Waldenstrom macroglobulinemia is a type of cancer that causes abnormal white blood cells in the bone marrow to overproduce immunoglobulin M (IgM). Treatment may help you manage your symptoms.

Waldenstrom macroglobulinemia is a rare, slow-spreading type of non-Hodgkin’s lymphoma. These are cancers that start in white blood cells, called lymphocytes, which are part of your immune system.

The immune system produces cells that protect your body against infection.

One such cell is the B lymphocyte, also known as a B cell. These respond to infection by changing into another type of cell called a plasma cell. Plasma cells make proteins called antibodies, or immunoglobulins, that help the body attack invading diseases.

Waldenstrom macroglobulinemia is characterized by an excess number of abnormal white blood cells in the bone marrow. These are lymphoplasmacytic (WM) cells, which have characteristics of lymphocytes and plasma cells.

WM cells produce an excess amount of immunoglobulin M (IgM). This type of antibody may cause your blood to thicken, which could affect your organ and tissue function and lead to anemia.

WM cell growth can also cause a reduction in white blood cells. This can make you more susceptible to infection. It may also cause a reduction in blood platelets, which can lead to increased bleeding and bruising.

According to the American Cancer Society (ACS), up to 1,500 people in the United States are diagnosed with Waldenstrom macroglobulinemia each year.

Waldenstrom macroglobulinemia is also sometimes referred to as lymphoplasmacytic lymphoma or Waldenstrom’s.

Symptoms of Waldenstrom macroglobulinemia vary depending on the severity of your condition. For example, it may take several years before you experience symptoms. The cancer may be discovered during a routine blood test.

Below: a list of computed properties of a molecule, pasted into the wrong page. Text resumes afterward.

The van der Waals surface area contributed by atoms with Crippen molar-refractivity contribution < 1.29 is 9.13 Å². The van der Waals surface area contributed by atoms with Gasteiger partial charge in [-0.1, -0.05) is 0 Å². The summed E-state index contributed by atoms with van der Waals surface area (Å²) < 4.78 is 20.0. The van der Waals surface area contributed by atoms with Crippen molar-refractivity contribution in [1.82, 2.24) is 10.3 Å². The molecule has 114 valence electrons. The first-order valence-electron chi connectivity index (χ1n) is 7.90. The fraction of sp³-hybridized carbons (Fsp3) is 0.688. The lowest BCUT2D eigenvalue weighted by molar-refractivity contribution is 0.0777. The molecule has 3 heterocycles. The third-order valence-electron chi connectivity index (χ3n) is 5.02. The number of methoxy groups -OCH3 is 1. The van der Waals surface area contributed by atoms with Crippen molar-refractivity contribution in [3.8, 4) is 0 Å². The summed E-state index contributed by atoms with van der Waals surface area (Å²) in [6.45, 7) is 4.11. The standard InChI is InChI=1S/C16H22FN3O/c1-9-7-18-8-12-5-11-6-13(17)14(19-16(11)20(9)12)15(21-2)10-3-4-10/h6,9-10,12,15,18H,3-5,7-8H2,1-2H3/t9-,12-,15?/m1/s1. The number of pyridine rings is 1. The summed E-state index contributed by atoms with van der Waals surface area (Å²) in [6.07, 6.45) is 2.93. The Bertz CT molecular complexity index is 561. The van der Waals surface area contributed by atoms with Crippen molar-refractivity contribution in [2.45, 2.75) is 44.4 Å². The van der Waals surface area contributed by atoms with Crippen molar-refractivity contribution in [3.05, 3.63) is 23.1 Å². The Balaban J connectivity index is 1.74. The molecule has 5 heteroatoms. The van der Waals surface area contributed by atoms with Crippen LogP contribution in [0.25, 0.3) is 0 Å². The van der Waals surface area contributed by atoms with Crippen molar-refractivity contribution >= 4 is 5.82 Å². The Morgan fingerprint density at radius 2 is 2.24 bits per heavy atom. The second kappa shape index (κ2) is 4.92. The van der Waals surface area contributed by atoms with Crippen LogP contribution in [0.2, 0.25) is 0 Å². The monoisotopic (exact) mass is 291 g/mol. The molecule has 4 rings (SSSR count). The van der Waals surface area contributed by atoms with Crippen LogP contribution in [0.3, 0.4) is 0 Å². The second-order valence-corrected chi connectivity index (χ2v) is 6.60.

The most common symptoms of Waldenstrom macroglobulinemia include:

  • weakness
  • fatigue
  • loss of appetite
  • unintentional weight loss
  • fever
  • night sweats
  • numbness in the feet and legs

Some less common symptoms include:

  • abnormal bleeding, such as nosebleeds
  • blood circulation problems
  • swollen lymph nodes
  • heart problems
  • swollen liver or spleen, causing an enlarged abdomen
  • kidney damage
  • gastrointestinal symptoms, such as diarrhea and bloody stools
  • sensitivity to cold
  • vision problems
  • infections

Symptoms of Waldenstrom macroglobulinemia can be similar to other types of non-Hodgkin’s lymphoma.

Waldenstrom macroglobulinemia develops when your body overproduces IgM antibodies. The cause of this disease is unknown, though it may be due to gene mutations that develop throughout your life.

Some risk factors have been associated with a greater likelihood of developing Waldenstrom macroglobulinemia. That said, it’s important to remember that this condition is very rare and most people will not develop it.

According to the ACS, some risk factors include:

  • Sex: Males are more likely to develop Waldenstrom macroglobulinemia than females.
  • Age: Your risk is higher if you’re age 50 years and older.
  • Race: The authors of a 2020 study found that Waldenstrom macroglobulinemia has a higher incidence rate among white people than among Black people or other racial groups.
  • Heredity: Approximately 1 in 5 people with Waldenstrom macroglobulinemia have a relative with the condition or another B cell condition.
  • Hepatitis C: There may be a link between chronic hepatitis C and Waldenstrom macroglobulinemia. However, not all studies have found a connection between the two.
  • Autoimmune disorders: People with certain autoimmune disorders, including Sjögren’s syndrome, may be at an increased risk of developing Waldenstrom macroglobulinemia.

A doctor will first assess your medical history and perform a physical examination. This may involve asking you about symptoms you could be experiencing, as well as checking for swelling in your spleen, liver, and lymph nodes.